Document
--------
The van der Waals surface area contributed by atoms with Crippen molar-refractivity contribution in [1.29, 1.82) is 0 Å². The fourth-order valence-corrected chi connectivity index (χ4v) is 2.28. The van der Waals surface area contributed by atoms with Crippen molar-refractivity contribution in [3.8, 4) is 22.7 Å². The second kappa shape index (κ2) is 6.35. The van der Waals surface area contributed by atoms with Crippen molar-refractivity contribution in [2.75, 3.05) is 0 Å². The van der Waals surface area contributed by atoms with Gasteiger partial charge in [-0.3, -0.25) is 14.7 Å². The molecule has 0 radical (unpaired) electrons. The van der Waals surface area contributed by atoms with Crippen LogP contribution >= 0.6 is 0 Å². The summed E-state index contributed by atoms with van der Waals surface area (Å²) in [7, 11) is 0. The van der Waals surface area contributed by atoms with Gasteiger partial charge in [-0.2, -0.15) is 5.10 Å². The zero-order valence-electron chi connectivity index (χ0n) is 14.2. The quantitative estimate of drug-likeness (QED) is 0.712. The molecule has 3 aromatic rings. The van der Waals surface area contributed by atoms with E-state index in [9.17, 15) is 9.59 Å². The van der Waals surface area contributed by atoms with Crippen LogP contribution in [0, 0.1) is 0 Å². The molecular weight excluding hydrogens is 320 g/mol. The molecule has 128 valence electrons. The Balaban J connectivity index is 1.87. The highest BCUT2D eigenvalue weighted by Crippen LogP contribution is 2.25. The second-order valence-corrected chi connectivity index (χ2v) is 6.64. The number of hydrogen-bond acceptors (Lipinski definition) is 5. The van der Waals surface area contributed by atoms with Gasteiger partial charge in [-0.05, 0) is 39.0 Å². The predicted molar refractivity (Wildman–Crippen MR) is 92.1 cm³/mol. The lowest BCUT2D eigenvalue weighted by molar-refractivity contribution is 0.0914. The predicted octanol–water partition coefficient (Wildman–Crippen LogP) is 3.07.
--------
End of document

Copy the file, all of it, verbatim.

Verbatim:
The van der Waals surface area contributed by atoms with Crippen molar-refractivity contribution in [1.29, 1.82) is 0 Å². The fourth-order valence-corrected chi connectivity index (χ4v) is 2.28. The van der Waals surface area contributed by atoms with Crippen molar-refractivity contribution in [3.8, 4) is 22.7 Å². The second kappa shape index (κ2) is 6.35. The van der Waals surface area contributed by atoms with Crippen molar-refractivity contribution in [2.75, 3.05) is 0 Å². The van der Waals surface area contributed by atoms with Gasteiger partial charge in [-0.3, -0.25) is 14.7 Å². The molecule has 0 radical (unpaired) electrons. The van der Waals surface area contributed by atoms with Crippen LogP contribution >= 0.6 is 0 Å². The summed E-state index contributed by atoms with van der Waals surface area (Å²) in [7, 11) is 0. The van der Waals surface area contributed by atoms with Gasteiger partial charge in [-0.2, -0.15) is 5.10 Å². The zero-order valence-electron chi connectivity index (χ0n) is 14.2. The quantitative estimate of drug-likeness (QED) is 0.712. The molecule has 3 aromatic rings. The van der Waals surface area contributed by atoms with E-state index in [9.17, 15) is 9.59 Å². The van der Waals surface area contributed by atoms with Crippen LogP contribution in [0, 0.1) is 0 Å². The molecular weight excluding hydrogens is 320 g/mol. The molecule has 128 valence electrons. The Balaban J connectivity index is 1.87. The highest BCUT2D eigenvalue weighted by Crippen LogP contribution is 2.25. The second-order valence-corrected chi connectivity index (χ2v) is 6.64. The number of hydrogen-bond acceptors (Lipinski definition) is 5. The van der Waals surface area contributed by atoms with Gasteiger partial charge in [-0.05, 0) is 39.0 Å². The predicted molar refractivity (Wildman–Crippen MR) is 92.1 cm³/mol. The lowest BCUT2D eigenvalue weighted by molar-refractivity contribution is 0.0914. The predicted octanol–water partition coefficient (Wildman–Crippen LogP) is 3.07.